Like many drivers, chances are you’ve been with the same car insurer for years. But have your premiums decreased with your years of experience? Or are you still paying more or less the same amount that you were five years ago?

You might like to consider doing some car insurance window shopping, especially because the costs can significantly vary. Just remember to check the insurer’s Product Disclosure Statement to ensure you’re getting the right cover for your needs.

If you’d prefer not trawl endless websites, you can always compare a range of car insurance policies with iSelect online. That way, you can check out the different kinds of premiums and benefits on offer.

Tip 16: Shop around for health insurance

If you’ve got private health insurance, it might be worth taking a closer look at your policy to see if you could better tailor it to your health needs and budget.

Perhaps you’re paying for pregnancy when your baby-making days are well and truly behind you? Or maybe you’re paying for cataracts despite being decades away from retirement?

If you look closer at your health insurance policy, you might notice that you’re actually covered for a lot more than you really need, particularly when it comes to extras.

You could consider adjusting your excess level to reduce your annual premium or shop around and see what your other options are available with a different health fund. You could end up with a policy that’s either much cheaper, or better value for a similar price.

iSelect can also help on this front. With us, you can compare health insurance policies from a range of providers to help you find suitable and cost-efficient cover.

Tip 17: Find cheap entertainment

It helps to keep yourself distracted when you’re trying to avoid unnecessary expenses. If you spend the weekend going on nature walks or strumming a guitar you’re less likely to buy that new video game or make use of a streaming service.

Picking up inexpensive hobbies – drawing, gardening, music – can be one way to avoid the temptation to spend. Another is to replace big nights out with something cosier. Maybe you and your mates can enjoy a house party instead of going out. Trust us, you won’t miss the overpriced drinks.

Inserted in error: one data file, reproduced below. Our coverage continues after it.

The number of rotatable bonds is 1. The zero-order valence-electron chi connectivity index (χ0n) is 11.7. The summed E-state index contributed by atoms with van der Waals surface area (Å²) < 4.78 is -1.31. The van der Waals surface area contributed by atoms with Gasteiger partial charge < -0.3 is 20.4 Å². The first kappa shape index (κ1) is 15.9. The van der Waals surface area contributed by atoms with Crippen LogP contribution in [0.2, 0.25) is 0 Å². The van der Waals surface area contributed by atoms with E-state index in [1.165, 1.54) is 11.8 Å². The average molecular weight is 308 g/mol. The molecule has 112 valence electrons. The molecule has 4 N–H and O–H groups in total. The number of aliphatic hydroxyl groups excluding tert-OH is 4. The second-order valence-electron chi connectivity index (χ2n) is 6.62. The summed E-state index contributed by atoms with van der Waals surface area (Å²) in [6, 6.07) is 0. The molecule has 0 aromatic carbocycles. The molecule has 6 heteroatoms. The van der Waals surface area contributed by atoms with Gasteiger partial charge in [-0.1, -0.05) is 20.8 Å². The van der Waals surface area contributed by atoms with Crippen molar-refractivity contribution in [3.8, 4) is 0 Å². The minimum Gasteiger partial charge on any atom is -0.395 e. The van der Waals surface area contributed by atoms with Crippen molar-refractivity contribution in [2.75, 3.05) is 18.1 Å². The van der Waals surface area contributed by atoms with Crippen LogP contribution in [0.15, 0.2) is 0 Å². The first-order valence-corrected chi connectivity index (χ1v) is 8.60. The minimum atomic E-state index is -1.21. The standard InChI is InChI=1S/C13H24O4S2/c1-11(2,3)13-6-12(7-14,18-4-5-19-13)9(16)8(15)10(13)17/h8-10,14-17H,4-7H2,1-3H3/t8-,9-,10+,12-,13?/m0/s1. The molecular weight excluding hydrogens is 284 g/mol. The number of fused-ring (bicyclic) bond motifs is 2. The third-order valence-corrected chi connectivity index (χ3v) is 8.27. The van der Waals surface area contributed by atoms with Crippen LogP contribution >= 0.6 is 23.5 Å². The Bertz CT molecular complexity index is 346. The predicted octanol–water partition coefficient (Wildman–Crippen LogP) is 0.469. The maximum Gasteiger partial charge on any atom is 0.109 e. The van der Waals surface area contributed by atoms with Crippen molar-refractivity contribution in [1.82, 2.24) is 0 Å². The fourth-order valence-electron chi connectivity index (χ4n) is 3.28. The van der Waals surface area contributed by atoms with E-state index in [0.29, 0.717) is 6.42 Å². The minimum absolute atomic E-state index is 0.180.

Tip 18: Set a spending limit before you go out

When you need to go out to spend some money on groceries, gifts or recreation, it helps to set a spending limit in advance. This is another one of those things that seems obvious, but it’s actually really easy to get carried away on those big days (or nights!) out.

So set yourself a limit and don’t spend anything beyond that, barring an emergency. Doing so can also help in the long-term when you’re making a budget, but it’s worth trying on a smaller scale first.

Tip 19: Try your hand at homemade gifts

It’s the thought that counts, right? The next time a friend’s birthday rolls around, why not create something yourself instead of spending heaps on an expensive gift? I know, it sounds cheap, but done right it can make for something both heartfelt and memorable.

A collage with your photos is a classic way to go about it, but don’t be afraid to draw on your talents in other areas. Anyone who can paint, knit or make jewellery has a skill that they can use to create something wonderful for their loved ones.

Tip 20: Reconsider your gas and electricity use

A lot of us just pay our energy bills without even looking at them (thanks, direct debit), but if you take the time to see how much you’re actually using each month or quarter, you could find that you’re not necessarily getting a competitive deal.

There are simple things you could do around the house, like using hot water instead of cold for your washing, choosing energy-efficient light bulbs, and turning off powerpoints when you aren’t using them.

And while reducing how much energy you use is a good idea, also look to reduce how much you pay by comparing how your current energy plans stacks up against other offers. You can compare plans from a range of providers with iSelect to find one that suits your lifestyle and budget. Get started now!


1 Source:https://www.abs.gov.au/statistics/economy/price-indexes-and-inflation/consumer-price-index-australia/mar-2022

2 Source:https://mitsloan.mit.edu/experts/how-credit-cards-activate-reward-center-our-brains-and-drive-spending

3 Source:https://moneysmart.gov.au/saving/simple-ways-to-save-money

4 Source:https://www.deakin.edu.au/about-deakin/news-and-media-releases/articles/sustainable-eating-is-healthy-for-us-and-the-planet,-and-saves-money-too

5 Source:https://eatforum.org/content/uploads/2019/07/EAT-Lancet_Commission_Summary_Report.pdf (Page 9-14)

6 Source:https://www.health.gov.au/health-topics/smoking-and-tobacco/how-to-quit-smoking/quitting-methods

7 Source:Soman, Dilip, and Min Zhao. “The fewer the better: Number of goals and savings behavior.”
Journal of Marketing Research 48.6 (2011): 944-957. 

Francis Taylor

Content Writer

Francis Taylor is an experienced content writer, passionate about providing accurate and helpful insurance information.